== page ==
Fifth Sunday of Epiphany
1 Corinthians 9:16-27
 For if I preach the gospel, that gives me no ground for boasting. For necessity is laid upon me. Woe to me if I do not preach the gospel!  For if I do this of my own will, I have a reward, but not of my own will, I am still entrusted with a stewardship.  What then is my reward? That in my preaching I may present the gospel free of charge, so as not to make full use of my right in the gospel. 1 Cor. 9:16-18 (ESV)
Woe to me if I do not preach the Gospel! That in my preaching I may present the gospel free of charge, so as not to make full use of my right in the gospel.
Paul here speaks to himself as he speaks to the church. What he says of himself goes for all in the church who are called to preach, who are entrusted with the same stewardship that he was entrusted with, the call to preach the Gospel, to be public proclaimers of God’s word. As our confessions say in the Augsburg Confession, the charter of Lutheranism. I’ll just say a word on that real quick as Lutherans ought to know what the Augsburg Confession is. The Augsburg Confession was that document Luther’s friend, Melanchthon, read before the Emperor Charles V of the Holy Roman Empire, at the Diet of Augsburg, when he demanded to know what it was that Lutheran’s were teaching, and why. In short the Lutheran’s were called to defend their teachings. Lutheran Doctrine was threatening the internal peace of his empire. Many who adhered to the pope wanted to put the reformation down by force. Something they later tried to do. It ended up being the Thirty years war. But at this time there were more pressing problems on the border of Christendom. There were the Turks, who not to long ago had crushed Byzantium, and changed the name of Constantinople to Istanbul, and now had pressed into Hungary, and were threatening the gates of Vienna in Austria. I believe there were even some Lutherans who fought alongside Catholics in Vienna, and were able to throw the Turks back. Unfortunately when that threat was neutralized (at least for a time) the Roman Catholics turned north to Saxony, and tried to put down the reformation, the aforementioned 30 years war. Fascinating history really, perhaps we could do a study on it later when we are done studying the Catechism during Bible Study. But in short, The Augsburg Confession became our legal charter for existence in the Holy Roman Empire, an empire that really didn’t hold to freedom of religion. In this confession the stewardship that Paul speaks about in 1 Crointhians 9 is hit upon.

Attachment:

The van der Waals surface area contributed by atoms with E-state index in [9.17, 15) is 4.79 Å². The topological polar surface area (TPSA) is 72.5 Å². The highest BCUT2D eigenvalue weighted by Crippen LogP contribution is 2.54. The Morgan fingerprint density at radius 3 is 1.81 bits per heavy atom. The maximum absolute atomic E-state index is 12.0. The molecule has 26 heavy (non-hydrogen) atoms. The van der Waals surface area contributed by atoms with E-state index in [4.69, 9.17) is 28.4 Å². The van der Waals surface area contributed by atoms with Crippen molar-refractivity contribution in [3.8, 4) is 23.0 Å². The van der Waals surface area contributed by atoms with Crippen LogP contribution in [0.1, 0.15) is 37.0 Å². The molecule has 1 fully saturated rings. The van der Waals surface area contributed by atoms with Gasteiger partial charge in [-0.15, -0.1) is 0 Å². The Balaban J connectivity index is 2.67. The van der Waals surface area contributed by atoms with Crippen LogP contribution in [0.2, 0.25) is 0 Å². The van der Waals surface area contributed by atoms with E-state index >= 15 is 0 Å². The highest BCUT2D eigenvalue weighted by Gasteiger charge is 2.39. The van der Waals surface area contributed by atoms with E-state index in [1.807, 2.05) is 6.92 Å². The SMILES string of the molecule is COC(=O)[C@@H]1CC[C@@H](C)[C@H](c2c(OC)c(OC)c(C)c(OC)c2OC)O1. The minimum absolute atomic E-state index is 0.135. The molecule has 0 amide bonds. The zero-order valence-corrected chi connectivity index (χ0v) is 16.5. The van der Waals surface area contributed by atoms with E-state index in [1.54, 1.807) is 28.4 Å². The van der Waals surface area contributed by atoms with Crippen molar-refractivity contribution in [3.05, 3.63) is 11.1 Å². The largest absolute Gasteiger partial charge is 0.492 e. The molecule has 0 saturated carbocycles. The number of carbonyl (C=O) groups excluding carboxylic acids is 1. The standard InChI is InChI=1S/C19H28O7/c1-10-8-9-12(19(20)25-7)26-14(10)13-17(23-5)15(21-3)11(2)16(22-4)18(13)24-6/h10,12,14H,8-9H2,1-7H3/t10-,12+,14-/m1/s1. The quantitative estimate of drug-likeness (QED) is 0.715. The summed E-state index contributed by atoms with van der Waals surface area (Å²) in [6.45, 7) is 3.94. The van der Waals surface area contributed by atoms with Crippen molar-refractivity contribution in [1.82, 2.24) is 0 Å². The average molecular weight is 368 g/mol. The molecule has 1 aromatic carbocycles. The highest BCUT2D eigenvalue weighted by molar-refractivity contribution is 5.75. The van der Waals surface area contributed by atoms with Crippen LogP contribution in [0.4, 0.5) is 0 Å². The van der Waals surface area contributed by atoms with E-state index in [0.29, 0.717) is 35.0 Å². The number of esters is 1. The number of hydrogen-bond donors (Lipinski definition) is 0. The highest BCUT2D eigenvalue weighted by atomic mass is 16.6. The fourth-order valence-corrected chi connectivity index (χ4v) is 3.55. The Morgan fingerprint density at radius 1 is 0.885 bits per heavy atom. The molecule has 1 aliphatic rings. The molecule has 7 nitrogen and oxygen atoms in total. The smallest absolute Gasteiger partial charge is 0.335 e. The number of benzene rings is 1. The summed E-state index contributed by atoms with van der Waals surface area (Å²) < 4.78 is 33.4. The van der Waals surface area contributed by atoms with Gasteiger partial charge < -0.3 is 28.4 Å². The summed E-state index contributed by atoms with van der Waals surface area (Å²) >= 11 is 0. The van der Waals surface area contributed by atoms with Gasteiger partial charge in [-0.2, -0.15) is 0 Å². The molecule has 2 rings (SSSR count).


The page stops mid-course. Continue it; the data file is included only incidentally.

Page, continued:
“To obtain such faith (faith that justifies man before God, by trusting in the gospel) God has instituted the office of preaching, giving the gospel and the sacraments. Through these, as through means, he gives the Holy Spirit who produces faith, where and when he wills, in those who hear the gospel. It teaches that we have a gracious God, not through our merit but through Christ merit, when we so believe….” (Article Five)
Later in Article eight it says, “Concerning Church government it is taught that no one should publicly teach, preach or administer the sacraments without a proper, (public) call.”
This proper and public call is what we now call the call and ordination of a pastor, it is the stewardship Paul is talking about.